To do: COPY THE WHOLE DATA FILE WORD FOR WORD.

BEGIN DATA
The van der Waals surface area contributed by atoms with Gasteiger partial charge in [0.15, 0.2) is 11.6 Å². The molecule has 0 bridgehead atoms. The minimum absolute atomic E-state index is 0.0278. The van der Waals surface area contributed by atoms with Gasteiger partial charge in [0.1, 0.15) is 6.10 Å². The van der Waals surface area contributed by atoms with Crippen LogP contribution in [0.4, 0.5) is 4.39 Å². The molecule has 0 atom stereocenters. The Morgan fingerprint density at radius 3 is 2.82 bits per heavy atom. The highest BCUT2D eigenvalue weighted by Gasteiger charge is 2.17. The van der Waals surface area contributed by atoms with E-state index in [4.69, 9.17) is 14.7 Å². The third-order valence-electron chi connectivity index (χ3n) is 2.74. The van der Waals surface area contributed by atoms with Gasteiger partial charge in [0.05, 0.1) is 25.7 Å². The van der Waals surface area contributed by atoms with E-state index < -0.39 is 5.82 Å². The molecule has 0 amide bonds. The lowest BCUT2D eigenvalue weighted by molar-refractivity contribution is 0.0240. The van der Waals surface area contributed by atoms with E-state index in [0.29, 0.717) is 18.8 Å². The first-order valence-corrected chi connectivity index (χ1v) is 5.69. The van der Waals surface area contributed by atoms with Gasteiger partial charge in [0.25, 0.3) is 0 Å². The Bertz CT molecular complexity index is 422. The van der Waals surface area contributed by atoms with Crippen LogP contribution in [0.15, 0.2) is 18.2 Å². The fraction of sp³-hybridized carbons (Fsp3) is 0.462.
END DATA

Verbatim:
The van der Waals surface area contributed by atoms with Gasteiger partial charge in [0.15, 0.2) is 11.6 Å². The molecule has 0 bridgehead atoms. The minimum absolute atomic E-state index is 0.0278. The van der Waals surface area contributed by atoms with Gasteiger partial charge in [0.1, 0.15) is 6.10 Å². The van der Waals surface area contributed by atoms with Crippen LogP contribution in [0.4, 0.5) is 4.39 Å². The molecule has 0 atom stereocenters. The Morgan fingerprint density at radius 3 is 2.82 bits per heavy atom. The highest BCUT2D eigenvalue weighted by Gasteiger charge is 2.17. The van der Waals surface area contributed by atoms with E-state index in [4.69, 9.17) is 14.7 Å². The third-order valence-electron chi connectivity index (χ3n) is 2.74. The van der Waals surface area contributed by atoms with Gasteiger partial charge in [0.05, 0.1) is 25.7 Å². The van der Waals surface area contributed by atoms with E-state index < -0.39 is 5.82 Å². The molecule has 0 amide bonds. The lowest BCUT2D eigenvalue weighted by molar-refractivity contribution is 0.0240. The van der Waals surface area contributed by atoms with E-state index in [0.29, 0.717) is 18.8 Å². The first-order valence-corrected chi connectivity index (χ1v) is 5.69. The van der Waals surface area contributed by atoms with Gasteiger partial charge in [0.25, 0.3) is 0 Å². The Bertz CT molecular complexity index is 422. The van der Waals surface area contributed by atoms with Crippen LogP contribution in [0.15, 0.2) is 18.2 Å². The fraction of sp³-hybridized carbons (Fsp3) is 0.462.